Accounting and tax in 2021
Corporate income tax considerations
- All companies in Brunei are subject to corporate income tax rate of 18.5%, levied on their earnings;
- Oil and gas companies are however subject to a higher corporate income tax rate of 55%;
- Interests paid to non-residents is subject to a withholding tax of 15%;
- A 10% withholding tax is applicable on royalties paid to non-residents unless reduced under a double tax agreement;
- A 20% withholding tax is applicable on technical services fees paid to both resident and non-resident entities.
Tax incentives in Brunei
- Brunei does not impose i) capital gains tax, ii) VAT, nor iii) withholding tax on dividends paid to both resident and non-residents;
- A plan and machinery establishment between 2012 and Dec 2017 can claim a 15% credit on their new investment;
- Export oriented companies are permitted an option of paying a fixed 1% tax rate on all exports in lieu of corporate tax;
- Tax exemptions are also available for those companies approved under the pioneer industry and products;
- Companies are permitted a carryforward of their losses for up to 6 years and a carryback of one year.
- All companies must file corporate tax returns by 30th June with Collector of Income Tax (CIT) at the Ministry of Finance;
- Companies must file annual returns separately as filing consolidated tax returns is not permitted;
- Failure to file tax returns in time may lead to a fine of US$7,000 or imprisonment of up to 1year;
- Brunei does not impose foreign exchange controls; however, movement and exchanges of currency is monitored.
Other tax considerations
- Salary and other benefits paid to a non-resident director are subject to a 20% withholding tax;
- Employers must contribute i) 5% on their employees’ remuneration to the Employees Trust Fund and ii) 3.4% to the Supplemental Contributory Pension (SCP);
- Real estate is subject to i) a 12% property tax in Bandar Seri Begawan and ii) tax-exempt in the rest of the country;
- Brunei has so far signed double taxation treaties with 18 countries globally to reduce withholding tax on payments abroad;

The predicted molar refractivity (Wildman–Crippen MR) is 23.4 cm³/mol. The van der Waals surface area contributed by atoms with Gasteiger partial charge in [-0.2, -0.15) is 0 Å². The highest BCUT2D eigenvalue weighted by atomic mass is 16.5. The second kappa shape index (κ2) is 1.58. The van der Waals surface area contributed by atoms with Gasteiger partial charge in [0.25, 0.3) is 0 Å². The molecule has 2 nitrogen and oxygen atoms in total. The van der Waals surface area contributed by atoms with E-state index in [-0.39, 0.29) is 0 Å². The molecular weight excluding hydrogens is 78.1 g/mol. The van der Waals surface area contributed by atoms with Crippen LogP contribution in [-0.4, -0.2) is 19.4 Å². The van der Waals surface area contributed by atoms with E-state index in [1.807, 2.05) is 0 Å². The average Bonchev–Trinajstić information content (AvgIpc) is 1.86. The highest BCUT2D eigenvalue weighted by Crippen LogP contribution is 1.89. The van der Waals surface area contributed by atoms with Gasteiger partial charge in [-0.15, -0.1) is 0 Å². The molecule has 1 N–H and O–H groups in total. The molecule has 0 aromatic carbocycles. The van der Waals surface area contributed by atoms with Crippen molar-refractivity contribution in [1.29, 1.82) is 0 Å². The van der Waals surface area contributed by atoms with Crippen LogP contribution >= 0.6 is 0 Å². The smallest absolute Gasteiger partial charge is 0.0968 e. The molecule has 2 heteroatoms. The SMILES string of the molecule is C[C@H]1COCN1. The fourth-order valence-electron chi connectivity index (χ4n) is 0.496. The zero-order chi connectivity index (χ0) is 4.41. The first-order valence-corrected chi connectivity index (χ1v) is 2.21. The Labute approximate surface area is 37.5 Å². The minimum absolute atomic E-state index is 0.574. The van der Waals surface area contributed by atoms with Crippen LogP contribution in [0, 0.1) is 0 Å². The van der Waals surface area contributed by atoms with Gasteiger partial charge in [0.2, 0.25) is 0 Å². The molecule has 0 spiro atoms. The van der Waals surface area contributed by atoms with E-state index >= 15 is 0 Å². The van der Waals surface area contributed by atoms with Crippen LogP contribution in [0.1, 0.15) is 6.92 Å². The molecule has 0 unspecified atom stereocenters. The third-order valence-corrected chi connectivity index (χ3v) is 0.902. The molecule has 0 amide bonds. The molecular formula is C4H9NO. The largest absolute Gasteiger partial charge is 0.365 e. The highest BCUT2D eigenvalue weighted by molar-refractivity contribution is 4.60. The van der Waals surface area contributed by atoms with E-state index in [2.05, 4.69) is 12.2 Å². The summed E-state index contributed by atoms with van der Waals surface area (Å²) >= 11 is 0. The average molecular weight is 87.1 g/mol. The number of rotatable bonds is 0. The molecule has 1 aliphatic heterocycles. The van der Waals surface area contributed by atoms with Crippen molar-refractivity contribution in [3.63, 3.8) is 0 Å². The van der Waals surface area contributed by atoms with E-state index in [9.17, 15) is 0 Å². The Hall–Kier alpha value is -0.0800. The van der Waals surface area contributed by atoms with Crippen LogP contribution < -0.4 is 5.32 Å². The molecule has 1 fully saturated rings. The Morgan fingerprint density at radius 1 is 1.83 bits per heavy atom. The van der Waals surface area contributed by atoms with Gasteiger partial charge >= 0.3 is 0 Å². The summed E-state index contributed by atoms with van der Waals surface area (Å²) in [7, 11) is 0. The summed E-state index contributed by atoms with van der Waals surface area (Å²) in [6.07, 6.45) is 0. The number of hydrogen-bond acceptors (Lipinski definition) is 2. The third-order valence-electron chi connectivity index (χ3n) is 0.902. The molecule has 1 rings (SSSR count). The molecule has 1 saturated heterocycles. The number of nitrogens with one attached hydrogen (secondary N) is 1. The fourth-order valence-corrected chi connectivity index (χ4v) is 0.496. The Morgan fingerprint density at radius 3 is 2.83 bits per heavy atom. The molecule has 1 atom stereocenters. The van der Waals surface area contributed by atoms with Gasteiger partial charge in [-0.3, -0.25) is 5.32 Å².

- Healy Consultants Compliance Department will assist our Clients with i) documenting and implementing accounting procedures ii) implementing financial accounting software iii) preparation of financial accounting records and iv) preparing forecasts, budget and sensitivity analysis.
Legal and compliance
Healy Consultants Compliance Department assists our Clients to efficiently and completely discharge their Brunei legal and compliance obligations when establishing and doing business in Brunei Darussalam.
Company compliance considerations
- Under the Brunei Companies Act all companies must file annual returns with the Registrar of Companies;
- All companies are also required to appoint auditors to annually audit company accounts and report to the shareholders;
- Companies must also maintain minutes books for meeting between shareholders, directors and managers and be ready to provide the same upon request by the Government;
- To comply with the Dealer License requirements, the company’s premises may be inspected by a Government health officer;
- Public companies must also prepare annual balance sheet and profit and loss account supported with a director’s report.
Staff and employment considerations
- All employment contracts must be put in writing and translated into Bahasa Malaysia, the country’s official language;
- Brunei nationals are permitted to commence formal employment from the age of 16 onwards;
- All new employees must undergo a medical examination, which must be paid by the employer;
- New employees are entitled to i) 1 rest day per week without pay ii) 7days annual paid leave and iii) 11days of paid public holidays;
- Employment contracts can be terminated with a i) 1month notice after 5years of service and ii) no severance pay in Brunei;
- There is no minimum wage regulation in Brunei and employers can negotiate a suitable salary with their employees.
Sharia and miscellaneous Muslim considerations
- Brunei is the only country in Southeast Asia that implements Shariah law, progressively introduced since 2014;
- All alcoholic beverages are strictly prohibited in Brunei Darussalam, even for non-Muslims and foreigners;
- Foreigners can be sued if they prevent a Muslim from observing his/her religious practices, which include:
- Refraining for consuming alcohol and non-halal products;
- Performing prayers (notably on Fridays);
- Fasting during the month of Ramadan.
- All Muslim individuals and businesses are required to pay zakat, a 2.5% wealth tax used to assist the poor and needy;
- Because Brunei is an Islamic Malay Monarchy, it is strictly forbidden to make negative comments regarding the current Sultan and his family. Most Bruneian businesses also display a portrait of the Sultan as a sign of respect.